For those of you who don’t know, I was busy working on a picture book this past summer, Little Trouble in Tall Tree. The final illustration was completed last week and an eBook is schedule to be released October 15th, a good day by my standards, with a traditional version later in the year. I wrongly assume everyone is familiar with the process of producing a book and surprised when asked about it. So the following is a description of this project.
Back in May, I received a call from a designer in California asking if I had the time and interest in doing illustrations for a picture book for grown-ups. She found my work on the Society of Illustrators of Los Angles’ website. The author hired her along with a public relations firm to head the project. They weren’t entirely happy with the two artists they hired and approached four more of which I was one. I was to produce two pieces and would be paid regardless if chosen or not. Many clients want you to work ‘on spec’ or speculation, which states you only get paid if they decide to use your artwork. This happens to many younger artists that need a break at the beginning of their careers.
While happy with what I submitted they wanted a third piece. After that was completed, with a few corrections, I was awarded the job. Next was my least favorite part of the process, the contract. This took some going back and forth. Someone at sometime posted the idea that all contracts with artists and writers should be a “Work for Hire” contract. In most cases this isn’t even applicable and can backfire against the client.
Work for Hire contracts state that the creative individual does not exist, has no rights, and has created nothing. (For a less jaundiced version go to Wikipedia.) WFH contracts are mostly for large projects with a team of creatives where the copyright cannot be shared, i.e.: compilations, films, atlases, and employees of companies such as Disney or advertising agencies. The alternative to this is a ‘transfer of all rights’ contract so the client can control the copyright in perpetuity but the artists (and I am referring to all creative types here) is still recognized as the creator. We finally agree on this as well as price, deadline and everything else. Now it’s mid July and the actual work begins.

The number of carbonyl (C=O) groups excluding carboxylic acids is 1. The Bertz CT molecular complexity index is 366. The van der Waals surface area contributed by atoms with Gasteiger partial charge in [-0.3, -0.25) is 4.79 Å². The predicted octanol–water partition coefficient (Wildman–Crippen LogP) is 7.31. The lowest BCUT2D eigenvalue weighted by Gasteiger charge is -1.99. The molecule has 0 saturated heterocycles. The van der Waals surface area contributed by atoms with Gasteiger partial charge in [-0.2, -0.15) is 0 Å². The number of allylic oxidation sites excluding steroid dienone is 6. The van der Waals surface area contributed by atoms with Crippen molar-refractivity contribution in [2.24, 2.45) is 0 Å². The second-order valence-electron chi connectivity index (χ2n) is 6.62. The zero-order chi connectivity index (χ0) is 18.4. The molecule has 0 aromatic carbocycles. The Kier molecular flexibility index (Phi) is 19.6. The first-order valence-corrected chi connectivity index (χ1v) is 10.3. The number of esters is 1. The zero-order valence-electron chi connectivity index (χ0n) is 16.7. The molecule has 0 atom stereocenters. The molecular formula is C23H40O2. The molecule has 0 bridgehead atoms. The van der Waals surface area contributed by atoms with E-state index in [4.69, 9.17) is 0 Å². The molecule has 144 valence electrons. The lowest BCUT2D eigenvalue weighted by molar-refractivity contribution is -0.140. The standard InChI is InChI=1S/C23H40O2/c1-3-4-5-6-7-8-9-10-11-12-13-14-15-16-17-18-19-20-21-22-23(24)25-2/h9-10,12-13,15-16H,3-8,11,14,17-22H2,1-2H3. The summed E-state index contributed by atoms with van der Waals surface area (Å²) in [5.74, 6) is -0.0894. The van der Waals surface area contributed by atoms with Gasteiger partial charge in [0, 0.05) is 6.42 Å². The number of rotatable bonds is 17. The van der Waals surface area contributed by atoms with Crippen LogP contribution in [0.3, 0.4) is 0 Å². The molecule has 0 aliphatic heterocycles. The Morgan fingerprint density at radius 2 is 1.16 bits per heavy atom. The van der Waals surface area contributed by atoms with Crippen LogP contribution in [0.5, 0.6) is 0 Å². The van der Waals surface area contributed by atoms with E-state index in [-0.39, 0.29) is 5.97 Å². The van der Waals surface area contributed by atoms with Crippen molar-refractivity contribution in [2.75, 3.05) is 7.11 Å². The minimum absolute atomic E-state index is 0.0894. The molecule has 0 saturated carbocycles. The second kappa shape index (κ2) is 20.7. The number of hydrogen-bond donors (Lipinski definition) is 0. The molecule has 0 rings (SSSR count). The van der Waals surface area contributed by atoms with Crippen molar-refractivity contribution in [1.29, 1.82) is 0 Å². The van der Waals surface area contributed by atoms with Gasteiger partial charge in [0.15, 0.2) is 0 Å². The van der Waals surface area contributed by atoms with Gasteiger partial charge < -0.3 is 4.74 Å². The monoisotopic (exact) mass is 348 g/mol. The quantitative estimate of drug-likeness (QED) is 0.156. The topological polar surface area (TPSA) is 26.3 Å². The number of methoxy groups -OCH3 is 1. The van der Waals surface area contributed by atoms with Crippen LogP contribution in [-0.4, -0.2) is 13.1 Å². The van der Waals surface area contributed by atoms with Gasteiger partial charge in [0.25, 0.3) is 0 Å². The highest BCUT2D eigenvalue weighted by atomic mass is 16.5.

To start the designer, along with my input, decide on the number of illustrations needed (nineteen in total, nine of which are black and white), and a breakdown of the book that includes the number of chapters and the art to go with it. Here is where the brainstorming of layouts and ideas come in to play. Artists need to communicate our ideas and be open to others, to put our egos aside and become collaborators and show ourselves as not just tool operators but visual problem solvers. To paraphrase one of my professors “Don’t fall in love with a layout. What’s pretty now can become pretty ugly.”
Let’s take our third piece that eventually became the title page. First, I did a number of pencil sketches to show my ideas. This one was one I liked, but they wanted to make it a spread.
So I adapted it and once approved moved to an ink drawing.
But the author wasn’t entirely happy with it and wanted some additional layouts. So I did a few more.
We narrowed it down to three.
We narrowed it down to three.
After some back and forth we went with a combination of A and C. From there I produced a tighter pencil sketch.
Once this was approved I did a traditional inking. I usually work on Bristol board and use a Windsor Newton Series 7 brush, either size 1 or 0. Then the art is scanned and brought into Adobe Illustrator where I add color. Notice the town is missing. In some cases I separate the art into multiple pieces if I think it will facilitate changes down the road.
Illustrator allows you to work in layers and I take full advantage of that, turning some on or off while locking others. For instance the black ink work is on one layer, the town another, the color of the town a third and so on. This allows you to adjust, delete, hide, and work on sections without disturbing other parts.
Then a low-resolution version is emailed to the designer for approval. Often more changes are needed. Then it is off to the author for his approval. Then more changes. Luckily, the computer helps quite a bit in this area. I can’t imagine doing this using watercolors or gouache. Finally, a high-res version is uploaded to a site for the designer to place in the layout.
Multiply that by nineteen and you can see why I have turned into a modern day troglodyte. I worked in my cold basement wearing sweats even though the temperature was in triple digits outside. Then I emerged like an art lizard to warm up in the sun during lunch, shedding clothes along the way. Then back down for the rest of the day and most nights to work again.
Was it a lot of work? Of course, but aren’t all great jobs? Look for it soon on Facebook and www.LTiTT.com.